Finding Time to Write in the Midst of a Full Life

Writing is my lifeline. As I’ve posted before, it’s an essential part of my self-care. But I am not, by any means, a full-time writer. Nor would I ever want to be. I work 30 hours a week in family ministry, something I’m incredibly passionate about. And then I’m a mom to a very spunky three year old daughter. She generates a lot of laundry and a lot of mess, so there’s a lot of that to stay on top of. And my marriage and my friendships, many of them long distance, are both also huge priorities. So writing is something that tends to fall to the wayside. 

Prioritising my health means a lot of different things when I have Ehlers-Danlos Syndrome, Chiari Malformation, possible MCAS, and possible POTS (basically, my body just really doesn’t like to work like it theoretically should). But one big thing it means for me is that self-care is so essential. 

“Self-care” is a big buzzword in a lot of circles right now, including three of the main circles I inhabit: the chronic illness community, the ministry community, and the young mama community. Since my goal for 2017 is wellness, even when my health is up in the air, I know I need to prioritise taking care of myself, and knowing the best ways for me to do so. And for me, writing, whether on my blog or in my novels, is one of the biggest ways.  

I’m going to be writing a lot about the link between self-care and wellness over the next few weeks. My next post will be on pushing through as a kind of self-care. And over the next few weeks, I’m going to start a series about slowing down as a secret to wellness. 

When I slowed down, I realised how much I missed writing, and how truly essential it was to my self-care. And now that I’ve found a better rhythm for life and wellness and am beginning to add things back in, I know I need to keep writing in the mix. So here are the six biggest ways I find time to write in the midst of a full life. 

1. Remember the why. Why do you write? If you keep the perspective of why it’s so important, it’s much easier to stick to it. I write because I know it’s essential for my mental health, which in turn improves my physical health. I also do it because it helps me escape from myself and my racing mind for a while, and because it helps me use my voice in a unique way. 

2. Set big goals. Having something specific to reach for makes it so much easier to prioritise something. My big goal is to grow my blog following to 1,000 readers, and to publish my completed novel, or at least have an agent (if I decide to go that route) by the end of 2017.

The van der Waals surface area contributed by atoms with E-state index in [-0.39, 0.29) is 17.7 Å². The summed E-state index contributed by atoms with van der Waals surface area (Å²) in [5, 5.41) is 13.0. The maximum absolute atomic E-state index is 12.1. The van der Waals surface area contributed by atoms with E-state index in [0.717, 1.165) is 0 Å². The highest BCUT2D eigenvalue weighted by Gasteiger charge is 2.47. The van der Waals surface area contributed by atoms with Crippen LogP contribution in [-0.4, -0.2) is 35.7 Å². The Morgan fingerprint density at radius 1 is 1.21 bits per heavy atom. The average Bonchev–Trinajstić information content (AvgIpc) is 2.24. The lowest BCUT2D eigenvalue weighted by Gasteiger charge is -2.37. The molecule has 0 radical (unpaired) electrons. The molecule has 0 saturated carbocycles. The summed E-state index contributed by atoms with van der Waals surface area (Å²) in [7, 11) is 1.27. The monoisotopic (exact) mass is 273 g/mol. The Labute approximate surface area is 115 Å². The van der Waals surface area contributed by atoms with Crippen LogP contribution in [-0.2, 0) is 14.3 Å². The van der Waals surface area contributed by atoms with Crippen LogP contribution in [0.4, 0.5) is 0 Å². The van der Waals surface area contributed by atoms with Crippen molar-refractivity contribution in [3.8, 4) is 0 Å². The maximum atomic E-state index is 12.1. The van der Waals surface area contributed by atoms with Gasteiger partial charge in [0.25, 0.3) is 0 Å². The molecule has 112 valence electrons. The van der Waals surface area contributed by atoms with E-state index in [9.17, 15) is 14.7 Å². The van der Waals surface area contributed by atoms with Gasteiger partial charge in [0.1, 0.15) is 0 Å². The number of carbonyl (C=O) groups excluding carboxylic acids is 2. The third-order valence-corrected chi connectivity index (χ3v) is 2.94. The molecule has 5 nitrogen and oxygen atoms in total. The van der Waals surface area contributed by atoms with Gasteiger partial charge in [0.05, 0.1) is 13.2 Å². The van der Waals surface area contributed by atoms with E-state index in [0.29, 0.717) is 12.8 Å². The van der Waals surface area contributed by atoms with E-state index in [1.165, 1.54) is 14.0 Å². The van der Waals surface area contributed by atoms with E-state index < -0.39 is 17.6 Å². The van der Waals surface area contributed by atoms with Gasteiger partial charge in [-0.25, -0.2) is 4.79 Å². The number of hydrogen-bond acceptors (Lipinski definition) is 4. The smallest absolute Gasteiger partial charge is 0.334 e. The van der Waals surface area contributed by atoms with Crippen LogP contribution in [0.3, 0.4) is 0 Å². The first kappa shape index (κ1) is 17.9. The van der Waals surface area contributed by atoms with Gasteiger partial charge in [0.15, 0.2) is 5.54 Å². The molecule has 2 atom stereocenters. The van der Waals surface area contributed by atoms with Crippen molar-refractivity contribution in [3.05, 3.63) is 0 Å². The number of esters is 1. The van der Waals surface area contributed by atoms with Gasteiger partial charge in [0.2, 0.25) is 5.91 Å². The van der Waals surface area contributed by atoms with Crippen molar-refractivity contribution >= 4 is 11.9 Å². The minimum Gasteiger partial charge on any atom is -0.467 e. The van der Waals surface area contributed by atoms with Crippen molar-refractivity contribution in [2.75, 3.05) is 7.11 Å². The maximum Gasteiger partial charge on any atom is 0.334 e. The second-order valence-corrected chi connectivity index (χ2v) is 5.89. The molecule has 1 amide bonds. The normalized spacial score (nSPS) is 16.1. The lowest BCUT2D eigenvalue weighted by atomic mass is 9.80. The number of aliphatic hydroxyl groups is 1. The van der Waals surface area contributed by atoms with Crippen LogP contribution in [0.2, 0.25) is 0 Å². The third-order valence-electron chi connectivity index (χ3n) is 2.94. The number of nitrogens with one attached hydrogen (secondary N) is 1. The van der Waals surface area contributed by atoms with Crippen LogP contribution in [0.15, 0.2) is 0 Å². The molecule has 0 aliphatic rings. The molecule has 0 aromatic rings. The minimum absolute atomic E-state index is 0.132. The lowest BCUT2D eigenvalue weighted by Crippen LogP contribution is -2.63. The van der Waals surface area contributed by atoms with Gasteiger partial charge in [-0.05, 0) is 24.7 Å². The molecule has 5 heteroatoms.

3. Set little goals. When a goal is super big and super long term, it can seem daunting. So I break it up into little goals to make me positive and motivated. Right now, my little goal is to have a regular blog posting schedule of three times a week (MWF) by the end of February. In March, I’ll come up with a new little goal. 

4. Squeeze it in. Much of my novel was written in the Notes file on my phone (which isn’t even that great of a phone; my brother, a technology geek, calls it a potato). 

5. Tell a friend(s). Telling a friend your goals, and why you’re doing them, keeps you motivated and gives you accountability. My support system knows I write and is very invested in my writing, which makes me want to kep writing, even when it’s hard and I feel sick and like I can’t. 

6. Give yourself grace. The point of making goals isn’t to find something els to be guilty about–I’m already guilty enough as someone who struggles with chronic illness and feeling like she sometimes doesn’t do enough. Writing is supposed to be enjoyable. When it stops feeling that way, I give myself grace to not write for the day. I can always write again tomorrow.  

In conclusion, when something is “just a hobby,” and isn’t a non-negotiable responsibility of life, like work, parenting, and the essential parts of managing an illness, it can often get abandoned. However, I have realised that writing is way too important to my overall wellness, especially with chronic illnesses, for me to not do it on a regular basis. So, with these tips in place, I can better write, and live, my way to my 2017 goal of wellness.


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